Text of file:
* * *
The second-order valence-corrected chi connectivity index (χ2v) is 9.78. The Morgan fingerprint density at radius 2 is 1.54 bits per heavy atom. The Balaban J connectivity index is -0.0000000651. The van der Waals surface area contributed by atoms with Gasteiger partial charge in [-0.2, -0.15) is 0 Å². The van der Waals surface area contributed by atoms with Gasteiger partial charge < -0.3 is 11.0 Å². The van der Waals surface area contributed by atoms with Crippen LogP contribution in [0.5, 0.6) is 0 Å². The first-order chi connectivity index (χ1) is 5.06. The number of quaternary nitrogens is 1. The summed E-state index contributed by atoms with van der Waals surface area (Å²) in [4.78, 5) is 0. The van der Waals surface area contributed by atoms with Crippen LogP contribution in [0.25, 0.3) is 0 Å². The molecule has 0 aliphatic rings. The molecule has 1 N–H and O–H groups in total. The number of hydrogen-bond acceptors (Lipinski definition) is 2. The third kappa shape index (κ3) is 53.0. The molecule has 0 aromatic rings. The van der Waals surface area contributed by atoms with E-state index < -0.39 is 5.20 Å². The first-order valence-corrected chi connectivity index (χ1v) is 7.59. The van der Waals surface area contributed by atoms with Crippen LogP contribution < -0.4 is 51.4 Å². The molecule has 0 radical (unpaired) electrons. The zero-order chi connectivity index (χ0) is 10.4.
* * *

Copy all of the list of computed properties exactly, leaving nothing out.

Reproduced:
The second-order valence-corrected chi connectivity index (χ2v) is 9.78. The Morgan fingerprint density at radius 2 is 1.54 bits per heavy atom. The Balaban J connectivity index is -0.0000000651. The van der Waals surface area contributed by atoms with Gasteiger partial charge in [-0.2, -0.15) is 0 Å². The van der Waals surface area contributed by atoms with Gasteiger partial charge < -0.3 is 11.0 Å². The van der Waals surface area contributed by atoms with Crippen LogP contribution in [0.5, 0.6) is 0 Å². The first-order chi connectivity index (χ1) is 5.06. The number of quaternary nitrogens is 1. The summed E-state index contributed by atoms with van der Waals surface area (Å²) in [4.78, 5) is 0. The van der Waals surface area contributed by atoms with Crippen LogP contribution in [0.25, 0.3) is 0 Å². The molecule has 0 aliphatic rings. The molecule has 1 N–H and O–H groups in total. The number of hydrogen-bond acceptors (Lipinski definition) is 2. The third kappa shape index (κ3) is 53.0. The molecule has 0 aromatic rings. The van der Waals surface area contributed by atoms with E-state index < -0.39 is 5.20 Å². The first-order valence-corrected chi connectivity index (χ1v) is 7.59. The van der Waals surface area contributed by atoms with Crippen LogP contribution < -0.4 is 51.4 Å². The molecule has 0 radical (unpaired) electrons. The zero-order chi connectivity index (χ0) is 10.4.